We began by taking notice of the coincidence in the timing in Paris with the meeting of Pope Francis with French imams and the terrorist attacks. Today in the face of a growing threat of global violence by some and preparation for a "holy" war by others, it is heartening to recognize other specific redemptive actions, such as the one described in an article entitled "Faithful Condemnation: Catholic-Muslim Forum" in a recent issue of the weekly America. At its triennial meeting, November 11-13, 2014, at the Vatican, the delegates to the Catholic-Muslim Forum, founded in 2008, condemned all use of violence to pursue ideological or religious ends. A joint statement stressed that "it is never acceptable to use religion to justify such acts or to conflate such acts with religion" and held up ways to build mutual understanding and respect: namely "to educate people on the incompatibility of faith and violence; [to] engage in interreligious dialogue; and, most important, [to] discover how both faith traditions can together serve the wider community." (41) In his encyclical Evangelii gaudium, Pope Francis has also made explicit the economic dimensions of the sources of violence: "Today's economic mechanisms promote inordinate consumption, yet it is evident that unbridled consumerism combined with inequality proves doubly damaging to the social fabric. Inequality eventually engenders a violence which recourse to arms cannot and never will be able to resolve." (42)
It is heartening to find that the religions are discovering sharable resources for reversing the long decline in which we find ourselves today. Knowing about these redemptive actions is a catalyst for finding our own ways of identifying and transforming the sources and effects of violence whenever we encounter them.
Nevertheless, Lonergan's "Law of the Cross" reminds us that reversal of decline comes at a great price. In his 1963 lecture on "The Meditation of Christ in Prayer," Lonergan suggests that referring our acts of living to Christ in prayer is similar to Christ's becoming human in reference to us. "In both cases," he says, "the fundamental theorem ... is transforming evil into good, absorbing the evil of the world by putting up with it, not perpetuating it as rigid justice would demand. And that putting up with it acts as a blotter, transforms the situation, and creates the situation in which good flourishes." (43) This image, like any other, of course, can be misunderstood or misused. Transformation is never mindless nor is it mere imitation. Indeed, the failure to recognize circumstantial differences among different people and situations jeopardizes any attempt to replicate someone else's successful nonviolent overcoming of violence. What needs to be blotted up are feelings of vengeance, disproportion, or disregard for the other's humanity.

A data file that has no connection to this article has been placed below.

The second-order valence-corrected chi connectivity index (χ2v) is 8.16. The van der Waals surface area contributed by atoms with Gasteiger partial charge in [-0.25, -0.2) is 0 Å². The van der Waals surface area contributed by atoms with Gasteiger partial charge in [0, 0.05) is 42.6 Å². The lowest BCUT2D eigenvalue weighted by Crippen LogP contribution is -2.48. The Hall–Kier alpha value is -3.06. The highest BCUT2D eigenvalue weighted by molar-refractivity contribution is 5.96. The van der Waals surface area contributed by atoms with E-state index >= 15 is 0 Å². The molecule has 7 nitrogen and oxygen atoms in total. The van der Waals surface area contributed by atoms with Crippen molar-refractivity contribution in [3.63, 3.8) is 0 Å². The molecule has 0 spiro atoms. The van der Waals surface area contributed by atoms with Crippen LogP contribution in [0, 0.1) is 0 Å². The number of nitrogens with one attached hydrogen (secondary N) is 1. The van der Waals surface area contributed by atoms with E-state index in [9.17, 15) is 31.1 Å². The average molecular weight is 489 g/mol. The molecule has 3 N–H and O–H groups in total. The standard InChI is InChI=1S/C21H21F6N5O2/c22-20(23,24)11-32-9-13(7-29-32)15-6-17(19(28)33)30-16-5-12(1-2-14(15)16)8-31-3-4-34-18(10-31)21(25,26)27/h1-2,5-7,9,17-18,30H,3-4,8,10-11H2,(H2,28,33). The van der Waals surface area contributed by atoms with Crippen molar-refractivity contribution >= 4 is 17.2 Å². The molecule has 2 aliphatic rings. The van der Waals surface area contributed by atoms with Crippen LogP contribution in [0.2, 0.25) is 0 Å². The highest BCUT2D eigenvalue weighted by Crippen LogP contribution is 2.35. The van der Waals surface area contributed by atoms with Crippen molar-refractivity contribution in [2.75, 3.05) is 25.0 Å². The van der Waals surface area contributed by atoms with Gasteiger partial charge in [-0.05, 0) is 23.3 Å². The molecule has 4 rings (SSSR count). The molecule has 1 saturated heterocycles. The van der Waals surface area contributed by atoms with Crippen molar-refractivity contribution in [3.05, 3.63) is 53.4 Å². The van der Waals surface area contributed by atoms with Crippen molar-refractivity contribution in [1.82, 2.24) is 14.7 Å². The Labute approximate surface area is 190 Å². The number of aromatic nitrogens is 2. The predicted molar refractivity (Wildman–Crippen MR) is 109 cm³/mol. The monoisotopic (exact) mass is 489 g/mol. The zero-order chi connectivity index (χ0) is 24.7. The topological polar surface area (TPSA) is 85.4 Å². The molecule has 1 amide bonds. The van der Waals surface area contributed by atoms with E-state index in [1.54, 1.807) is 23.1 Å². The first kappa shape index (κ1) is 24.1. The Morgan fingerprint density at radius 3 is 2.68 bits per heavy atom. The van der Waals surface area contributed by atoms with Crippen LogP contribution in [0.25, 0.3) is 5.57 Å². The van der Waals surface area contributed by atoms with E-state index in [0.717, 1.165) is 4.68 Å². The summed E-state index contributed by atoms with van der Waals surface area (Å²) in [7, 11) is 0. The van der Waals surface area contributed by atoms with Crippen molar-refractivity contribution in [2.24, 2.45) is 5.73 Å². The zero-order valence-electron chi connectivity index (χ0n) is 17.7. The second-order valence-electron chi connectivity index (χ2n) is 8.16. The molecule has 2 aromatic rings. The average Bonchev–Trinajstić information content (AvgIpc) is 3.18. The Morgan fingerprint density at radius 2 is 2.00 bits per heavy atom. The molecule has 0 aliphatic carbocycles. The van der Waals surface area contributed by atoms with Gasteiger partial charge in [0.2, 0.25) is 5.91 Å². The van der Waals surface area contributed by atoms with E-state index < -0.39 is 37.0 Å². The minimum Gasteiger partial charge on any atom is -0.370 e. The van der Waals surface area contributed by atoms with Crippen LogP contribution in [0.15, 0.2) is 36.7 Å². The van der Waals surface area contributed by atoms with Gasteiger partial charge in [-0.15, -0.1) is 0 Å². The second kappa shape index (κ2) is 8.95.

Lonergan's philosophical-theological confidence in creating a new concept, a new metaphor, and a new image for understanding the violent event of the cross matches his delight in quoting part of Augustine's response to a question people sometimes asked him: '"How can God permit evil to exist in the world--could God not have done otherwise?' Augustine gave them this very short, very proper answer: 'Of course he could. But if he had done otherwise, it would make your foolishness unhappy all the same.'" (44)
Lonergan himself had some answers to the question of what God could do. (45) But none seems so important as what God does do through Christ, for and in us, in a world burdened with violence.
Hobart & William Smith Colleges, USA